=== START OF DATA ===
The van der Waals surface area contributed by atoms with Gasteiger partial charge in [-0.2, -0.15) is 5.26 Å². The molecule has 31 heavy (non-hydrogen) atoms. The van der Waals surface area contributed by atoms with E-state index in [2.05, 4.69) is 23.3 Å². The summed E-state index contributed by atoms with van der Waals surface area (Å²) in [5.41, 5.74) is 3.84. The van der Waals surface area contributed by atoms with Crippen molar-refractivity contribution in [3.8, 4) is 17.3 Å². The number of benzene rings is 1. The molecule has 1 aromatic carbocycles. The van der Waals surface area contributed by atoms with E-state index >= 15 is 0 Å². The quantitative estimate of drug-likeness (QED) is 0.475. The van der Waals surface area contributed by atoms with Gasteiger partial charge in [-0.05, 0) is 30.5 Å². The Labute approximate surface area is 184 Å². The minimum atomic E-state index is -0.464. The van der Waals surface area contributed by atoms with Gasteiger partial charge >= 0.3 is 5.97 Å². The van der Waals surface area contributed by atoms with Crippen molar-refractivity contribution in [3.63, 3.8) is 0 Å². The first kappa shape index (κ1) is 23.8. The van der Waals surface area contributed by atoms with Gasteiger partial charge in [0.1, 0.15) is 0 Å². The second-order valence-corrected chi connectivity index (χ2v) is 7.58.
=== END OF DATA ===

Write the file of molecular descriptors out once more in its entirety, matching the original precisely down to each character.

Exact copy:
The van der Waals surface area contributed by atoms with Gasteiger partial charge in [-0.2, -0.15) is 5.26 Å². The molecule has 31 heavy (non-hydrogen) atoms. The van der Waals surface area contributed by atoms with E-state index in [2.05, 4.69) is 23.3 Å². The summed E-state index contributed by atoms with van der Waals surface area (Å²) in [5.41, 5.74) is 3.84. The van der Waals surface area contributed by atoms with Crippen molar-refractivity contribution in [3.8, 4) is 17.3 Å². The number of benzene rings is 1. The molecule has 1 aromatic carbocycles. The van der Waals surface area contributed by atoms with E-state index >= 15 is 0 Å². The quantitative estimate of drug-likeness (QED) is 0.475. The van der Waals surface area contributed by atoms with Gasteiger partial charge in [-0.05, 0) is 30.5 Å². The Labute approximate surface area is 184 Å². The minimum atomic E-state index is -0.464. The van der Waals surface area contributed by atoms with Gasteiger partial charge >= 0.3 is 5.97 Å². The van der Waals surface area contributed by atoms with Crippen molar-refractivity contribution in [3.63, 3.8) is 0 Å². The first kappa shape index (κ1) is 23.8. The van der Waals surface area contributed by atoms with Gasteiger partial charge in [0.1, 0.15) is 0 Å². The second-order valence-corrected chi connectivity index (χ2v) is 7.58.